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Students weigh in on the role of marijuana in their lives

*Source name has been changed to protect identity.

They sit around a cluttered coffee table, in an otherwise tidy home. On top of the table is a stack of textbooks and notebooks as well as an 18-inch glass bong and assorted lighters.

Mary* is a hospitality and resort management student at FGCU. She is also a habitual user of marijuana.

“I wake up; I do my normal things, and then, I will smoke,” Mary said.

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Marijuana is illegal in the state of Florida.

The only exception is the Charlotte’s Web Medical Access Act, which allows certain strains of the plant to be used for medicinal purposes. The act allows for strains high in CBD rather than THC and is usually used to treat epilepsy in children.

Although the Charlotte’s Web Medical Access Act is helpful to those who need this specific strain, the voters of Florida still hope to push the boundaries a little further. John Morgan, an Orlando-based lawyer and founder of Morgan & Morgan law firm, spoke about his interest in legalizing medical marijuana in an interview with the “Orlando Sentinel” in July 2015, and he acts as a figurehead for the whole movement.

In 2014, Amendment 2 to the Florida Constitution was put on the ballot. This vote failed by two percent. Amendment 2 would allow patients to obtain marijuana for medical purposes with a prescription from a doctor.

Despite the failed attempt in the 2014 vote, Morgan has collected enough signatures to get the amendment back on the ballot for 2016.

Medical marijuana is currently legal in 23 states and Washington, D.C. Some of these states have very strict and limited use of the herb, but others allow legal recreational use.

“It seems to me just watching the rest of the country and the direction they’re going in that there is a little bit of an inevitability about it,” said Derek Reiners, an assistant professor of political sciences at FGCU. “I feel like eventually it’s just going to become legal for medicinal purposes.”

Reiners doesn’t have much of a preference either way; however, he’s always interested to hear debates about this topic.

Lieutenant Jim Slapp of the University Police Department is also quite neutral on the topic.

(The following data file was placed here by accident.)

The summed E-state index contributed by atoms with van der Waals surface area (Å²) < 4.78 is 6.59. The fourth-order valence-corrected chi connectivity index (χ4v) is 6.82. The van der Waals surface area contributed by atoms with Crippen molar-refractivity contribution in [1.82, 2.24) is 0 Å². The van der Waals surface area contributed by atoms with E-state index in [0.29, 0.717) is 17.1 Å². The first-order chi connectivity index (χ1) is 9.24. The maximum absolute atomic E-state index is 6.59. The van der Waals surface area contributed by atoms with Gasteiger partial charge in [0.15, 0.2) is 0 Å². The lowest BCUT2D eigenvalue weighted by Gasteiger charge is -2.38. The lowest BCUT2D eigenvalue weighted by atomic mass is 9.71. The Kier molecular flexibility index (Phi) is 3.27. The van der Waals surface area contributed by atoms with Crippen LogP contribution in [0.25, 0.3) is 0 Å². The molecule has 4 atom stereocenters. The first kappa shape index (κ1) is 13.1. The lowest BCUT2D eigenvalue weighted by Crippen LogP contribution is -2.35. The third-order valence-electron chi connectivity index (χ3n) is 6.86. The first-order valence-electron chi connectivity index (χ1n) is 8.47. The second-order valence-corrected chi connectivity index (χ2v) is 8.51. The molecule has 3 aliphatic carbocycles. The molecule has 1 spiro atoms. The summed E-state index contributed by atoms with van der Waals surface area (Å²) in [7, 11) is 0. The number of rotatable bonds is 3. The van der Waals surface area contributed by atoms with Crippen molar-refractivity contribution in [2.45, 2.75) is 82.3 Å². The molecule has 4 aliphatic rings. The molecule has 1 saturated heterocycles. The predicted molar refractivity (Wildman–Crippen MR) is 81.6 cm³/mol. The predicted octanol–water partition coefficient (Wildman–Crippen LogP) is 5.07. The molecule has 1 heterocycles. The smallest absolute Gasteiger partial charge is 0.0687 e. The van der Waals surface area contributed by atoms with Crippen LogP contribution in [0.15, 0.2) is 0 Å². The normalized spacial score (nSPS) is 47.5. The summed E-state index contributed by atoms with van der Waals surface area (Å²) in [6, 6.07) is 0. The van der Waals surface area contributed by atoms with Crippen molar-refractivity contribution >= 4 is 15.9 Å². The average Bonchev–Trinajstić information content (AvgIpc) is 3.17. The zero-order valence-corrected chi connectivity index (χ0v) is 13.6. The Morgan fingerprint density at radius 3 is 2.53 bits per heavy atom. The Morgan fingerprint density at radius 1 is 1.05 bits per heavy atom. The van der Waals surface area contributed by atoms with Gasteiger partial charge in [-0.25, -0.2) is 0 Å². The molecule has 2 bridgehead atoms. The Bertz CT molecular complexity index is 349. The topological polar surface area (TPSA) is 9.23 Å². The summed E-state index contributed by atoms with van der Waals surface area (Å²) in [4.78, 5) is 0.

“I don’t see much difference between (marijuana) and alcohol,” Slapp said.

Lieutenant Slapp said UPD will stand behind whatever the laws and school rules say. If marijuana is legalized, and the university allows students to possess marijuana on campus, the UPD will respect these rules.

Although the majority of drug crimes on campus are related to marijuana, Slapp doesn’t think that legalizing for medical purposes will lower the crime rate. Only if it is recreationally legal will the rate begin to lower.

“I’m positive that’s just a stepping stone to get it legal for recreational purposes,” Reiners said.

It took Colorado approximately 14 years to transition from strictly medical use to full-on recreational use.

“I think we’re learning slowly that weed is okay,” FGCU junior Ali Solmo said.

Solmo has been reading about the benefits of plant-based medicines for years. She also works at a pharmacy, which is what got her interested in medical marijuana in the first place.

“I see people spending so much money on these pharmaceuticals that give them all these awful side effects, when they could fix the problem with a $20 bag of weed,” Solmo said.

She’s very passionate about the issue and even hopes to one day work in Washington or Oregon to research medical marijuana.

“If you talk to anyone who smokes weed, they’ll tell you it helps with everything,” Solmo said.

Some students even say that smoking before class helps them focus.

“I almost feel like I have ADHD,” Mary said. “It makes it a lot easier to sit in class for a two hour and forty five minute period.”

Although Mary is not actually diagnosed with ADHD, she finds that self-medicating helps her focus and keeps her from going crazy watching the clock.

“I would never share such a thing,” Mary said. “I feel like it’s looked at in such a negative light. And, that’s why medical marijuana would be positive for us, who actually are day-to-day smokers.”

Mary fears that her habit is harmful to her reputation, but it hasn’t hurt her grades at all.

Mary started smoking when she was 13 years old, right before entering high school. It was during that time that she developed the habit of smoking before school. Though she smoked almost every day before school, Mary graduated high school with a 4.4 GPA.

She also went into college with more than 18 college credits because she did dual enrollment during her senior year.

Mary is excited for marijuana to be legalized. She wishes to show that you can be a “successful stoner,” rather than live the stereotypes.

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